Turning toward monitoring of gaze stability exercises: The utility of wearable sensors

Brian J. Loyd, Jane Saviers-Steiger, Annie Fangman, Parker Ballard, Carolyn Taylor, Michael Schubert, Lee Dibble

Research output: Contribution to journalArticlepeer-review

Abstract

Background and Purpose: Fewtools are currently available to quantify gaze stability retraining exercises. This project examined the utility of a head-worn inertial measurement unit (IMU) to quantify head movement frequency, velocity, and amplitude during gaze stability exercises. Methods: Twenty-eight individuals with multiple sclerosis and complaints of dizziness or a history of falls were randomly assigned to either a strength and aerobic exercise (SAE) or gaze and postural stability (GPS) group. During a 6-week intervention, participants wore a head-mounted IMU 3 times (early, middle, and late). For aim 1, the frequency, mean peak velocity, and mean peak amplitude of head turns during equivalent duration components of group-specific exercises were compared using general linear models. For aim 2, the progression of treatment in the GPS group was examined using general linear regression models for each outcome. Results: Aim 1 revealed the GPS group demonstrated significantly greater velocity and amplitude head turns during treatment than the SAE group. The frequency of head turns did not significantly differ between the 2 groups. The aim 2 analyses demonstrated that the yaw and pitch frequency of head turns significantly increased during gaze stability exercises over the 6-week intervention. Velocity and amplitude of head turns during yaw and pitch gaze stability exercises did not significantly change. Discussion and Conclusions: A head-worn IMU during rehabilitation distinguished between groups. Furthermore, within the GPS group, the IMU quantified the progression of the frequency of head movements during gaze stability exercises over time. Video Abstract available for more insights from the authors (see the Video, Supplemental Digital Content 1, available at: http://links.lww. com/JNPT/A320).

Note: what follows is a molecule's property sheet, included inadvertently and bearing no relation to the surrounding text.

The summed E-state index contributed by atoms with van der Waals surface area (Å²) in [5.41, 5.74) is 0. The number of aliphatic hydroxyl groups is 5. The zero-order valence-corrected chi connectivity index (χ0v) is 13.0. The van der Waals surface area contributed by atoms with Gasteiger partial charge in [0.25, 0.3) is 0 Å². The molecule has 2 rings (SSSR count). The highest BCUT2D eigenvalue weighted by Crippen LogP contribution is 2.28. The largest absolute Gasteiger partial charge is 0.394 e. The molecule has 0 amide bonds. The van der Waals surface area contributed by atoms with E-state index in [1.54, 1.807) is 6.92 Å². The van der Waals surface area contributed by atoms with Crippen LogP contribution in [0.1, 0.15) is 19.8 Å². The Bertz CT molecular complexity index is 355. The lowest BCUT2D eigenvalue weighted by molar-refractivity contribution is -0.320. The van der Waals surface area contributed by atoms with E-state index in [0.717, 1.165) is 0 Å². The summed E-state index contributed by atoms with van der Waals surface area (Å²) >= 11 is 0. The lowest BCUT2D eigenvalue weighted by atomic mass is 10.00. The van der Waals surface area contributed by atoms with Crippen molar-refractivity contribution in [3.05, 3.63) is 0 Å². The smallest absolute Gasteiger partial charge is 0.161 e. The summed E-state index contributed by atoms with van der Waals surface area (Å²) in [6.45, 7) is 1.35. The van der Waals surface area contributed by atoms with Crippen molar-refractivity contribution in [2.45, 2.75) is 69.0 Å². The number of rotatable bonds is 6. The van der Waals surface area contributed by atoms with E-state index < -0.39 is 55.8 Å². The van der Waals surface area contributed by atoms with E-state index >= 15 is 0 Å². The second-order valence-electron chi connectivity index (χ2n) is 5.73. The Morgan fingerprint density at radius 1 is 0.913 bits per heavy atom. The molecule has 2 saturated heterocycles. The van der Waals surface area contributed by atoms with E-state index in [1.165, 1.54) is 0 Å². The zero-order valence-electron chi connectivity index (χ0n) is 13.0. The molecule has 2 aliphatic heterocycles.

Original languageEnglish (US)
Pages (from-to)261-267
Number of pages7
JournalJournal of Neurologic Physical Therapy
Volume44
Issue number4
DOIs
StatePublished - Oct 1 2020

Keywords

  • Gaze stability
  • Inertial measurement unit
  • Multiple sclerosis
  • Vestibular rehabilitation
  • Wearable technology

ASJC Scopus subject areas

  • Physical Therapy, Sports Therapy and Rehabilitation
  • Rehabilitation
  • Clinical Neurology

Fingerprint Dive into the research topics of 'Turning toward monitoring of gaze stability exercises: The utility of wearable sensors'. Together they form a unique fingerprint.

Cite this